-- while textile workers and tobacco workers were at the bottom,
respectively earning 15-16 rubles and 12.5-13.5 rubles per month -- less
than 200 rubles per year. The link to the info file is:
http://kehilalinks.jewishgen.org/lida-district/wages.htm

2. The Jewish Encyclopedia of 1906, which is available online, says that "in
the Polish provinces" tailors earned a maximum of 6 rubles a week (therefore
less than 300 rubles per year), and shoemakers even even less. In the
"southern provinces over 80 per cent of the artisan Jewish population earn
less than 400 rubles per annum." There is more in the encyclopedia online.
The link is:
http://www.jewishencyclopedia.com/

3. The above figures are backed up if you look at some of the yizkor books
online. For example, the Bialystok one, which I looked at because it is near
Warsaw, goes into great detail about the earnings and labor conditions of
different workers in 1900, and says, for example, that factory workers were
earning 4-8 rubles per week (200-400 rubles per year), while tailors,
locksmiths and tinsmiths were making 4-5 rubles per week (200-250 rubles per
year). Other yizkor books >from around Poland give similar figures.

The link to the relevant section in the Bialystok yizkor book is:
http://www.jewishgen.org/yizkor/Bialystok/bia2_074.html

Shabbat Shalom,
Miriam Bulwar David-Hay,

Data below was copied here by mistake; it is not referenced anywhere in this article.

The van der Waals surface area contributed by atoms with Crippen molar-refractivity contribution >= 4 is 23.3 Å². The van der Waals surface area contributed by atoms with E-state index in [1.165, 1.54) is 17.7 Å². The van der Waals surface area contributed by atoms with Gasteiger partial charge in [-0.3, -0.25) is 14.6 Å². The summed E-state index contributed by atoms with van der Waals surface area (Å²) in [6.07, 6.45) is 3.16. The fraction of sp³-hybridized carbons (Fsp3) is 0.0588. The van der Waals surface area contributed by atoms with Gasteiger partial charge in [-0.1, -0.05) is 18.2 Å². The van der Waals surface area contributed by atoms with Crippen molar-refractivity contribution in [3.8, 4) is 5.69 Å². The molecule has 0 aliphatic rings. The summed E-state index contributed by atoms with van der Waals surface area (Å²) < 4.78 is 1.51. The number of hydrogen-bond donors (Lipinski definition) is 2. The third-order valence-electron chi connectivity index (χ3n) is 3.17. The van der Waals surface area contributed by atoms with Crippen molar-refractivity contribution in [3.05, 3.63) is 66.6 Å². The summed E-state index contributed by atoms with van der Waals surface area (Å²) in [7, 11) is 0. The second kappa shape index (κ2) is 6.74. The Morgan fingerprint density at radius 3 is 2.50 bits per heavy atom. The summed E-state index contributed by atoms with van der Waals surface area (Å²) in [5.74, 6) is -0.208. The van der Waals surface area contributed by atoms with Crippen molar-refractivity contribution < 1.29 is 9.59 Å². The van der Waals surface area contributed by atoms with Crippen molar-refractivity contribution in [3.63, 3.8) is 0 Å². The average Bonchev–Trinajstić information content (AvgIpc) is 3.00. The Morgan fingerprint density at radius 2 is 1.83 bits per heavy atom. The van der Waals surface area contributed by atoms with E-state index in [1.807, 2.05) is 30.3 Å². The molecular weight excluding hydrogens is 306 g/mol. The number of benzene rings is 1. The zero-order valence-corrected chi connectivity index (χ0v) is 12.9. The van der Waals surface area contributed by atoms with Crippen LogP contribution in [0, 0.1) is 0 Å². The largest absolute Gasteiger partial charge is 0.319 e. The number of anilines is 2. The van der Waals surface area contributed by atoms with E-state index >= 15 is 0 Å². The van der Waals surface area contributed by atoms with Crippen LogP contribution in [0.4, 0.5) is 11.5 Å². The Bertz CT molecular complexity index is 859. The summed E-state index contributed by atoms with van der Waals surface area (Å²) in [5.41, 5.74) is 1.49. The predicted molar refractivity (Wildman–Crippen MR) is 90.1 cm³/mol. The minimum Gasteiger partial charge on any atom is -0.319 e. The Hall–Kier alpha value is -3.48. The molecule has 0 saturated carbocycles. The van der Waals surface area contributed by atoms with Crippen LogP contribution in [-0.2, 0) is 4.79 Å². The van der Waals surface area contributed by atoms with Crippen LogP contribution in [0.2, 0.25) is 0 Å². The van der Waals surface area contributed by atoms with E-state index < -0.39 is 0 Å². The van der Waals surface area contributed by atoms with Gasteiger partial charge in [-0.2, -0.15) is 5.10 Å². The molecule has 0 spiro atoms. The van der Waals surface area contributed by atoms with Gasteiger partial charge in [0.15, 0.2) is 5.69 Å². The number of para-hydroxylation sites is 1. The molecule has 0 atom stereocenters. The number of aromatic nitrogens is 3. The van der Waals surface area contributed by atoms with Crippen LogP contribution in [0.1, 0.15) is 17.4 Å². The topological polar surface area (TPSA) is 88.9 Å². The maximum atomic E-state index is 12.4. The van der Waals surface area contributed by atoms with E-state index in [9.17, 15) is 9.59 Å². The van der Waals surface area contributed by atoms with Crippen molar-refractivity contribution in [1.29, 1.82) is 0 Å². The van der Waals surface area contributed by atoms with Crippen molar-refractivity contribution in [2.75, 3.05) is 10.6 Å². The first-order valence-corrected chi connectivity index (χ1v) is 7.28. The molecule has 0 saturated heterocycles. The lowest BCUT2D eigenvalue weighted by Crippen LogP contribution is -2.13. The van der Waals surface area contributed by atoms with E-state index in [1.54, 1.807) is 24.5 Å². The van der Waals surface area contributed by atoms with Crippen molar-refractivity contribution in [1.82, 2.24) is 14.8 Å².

Raanana, Israel


Census Records of early 19th Century in Ukraine #general

David Goldman
 

Hi, Jewishgenners.
I was interested in knowing whether there are census records of Jewish
families between the years 1800 and 1810 for the towns of Bratzlav and
Nemirov in Podolia, and where such records might be kept.
Of course there might be problems finding such information because of the
current instability in Ukraine.
David Goldman
NYC


JewishGen Discussion Group #JewishGen Census Records of early 19th Century in Ukraine #general

David Goldman
 

Hi, Jewishgenners.
I was interested in knowing whether there are census records of Jewish
families between the years 1800 and 1810 for the towns of Bratzlav and
Nemirov in Podolia, and where such records might be kept.
Of course there might be problems finding such information because of the
current instability in Ukraine.
David Goldman
NYC


JewishGen Discussion Group #JewishGen Re: ruble value in 1911 in Poland #general

Apollo Israel <apollo@...>
 

Rose Feldman asks:

"Does anyone know of a site where I can figure out the value of rubles in
1911 when Warsaw was under Russian rule?"

Questions about the value of the ruble have come up before, and I have no
specific knowledge about this subject, but became curious, and a while ago I
put this together in an attempt to come to grips with it:

1. JewishGen has an info file called "Wages and Buying Power 1895-1914"
which gives the monthly salaries of various workers. Steel foundry workers
earned the most with 44-48 rubles per month -- less than 600 rubles per year
-- while textile workers and tobacco workers were at the bottom,
respectively earning 15-16 rubles and 12.5-13.5 rubles per month -- less
than 200 rubles per year. The link to the info file is:
http://kehilalinks.jewishgen.org/lida-district/wages.htm

2. The Jewish Encyclopedia of 1906, which is available online, says that "in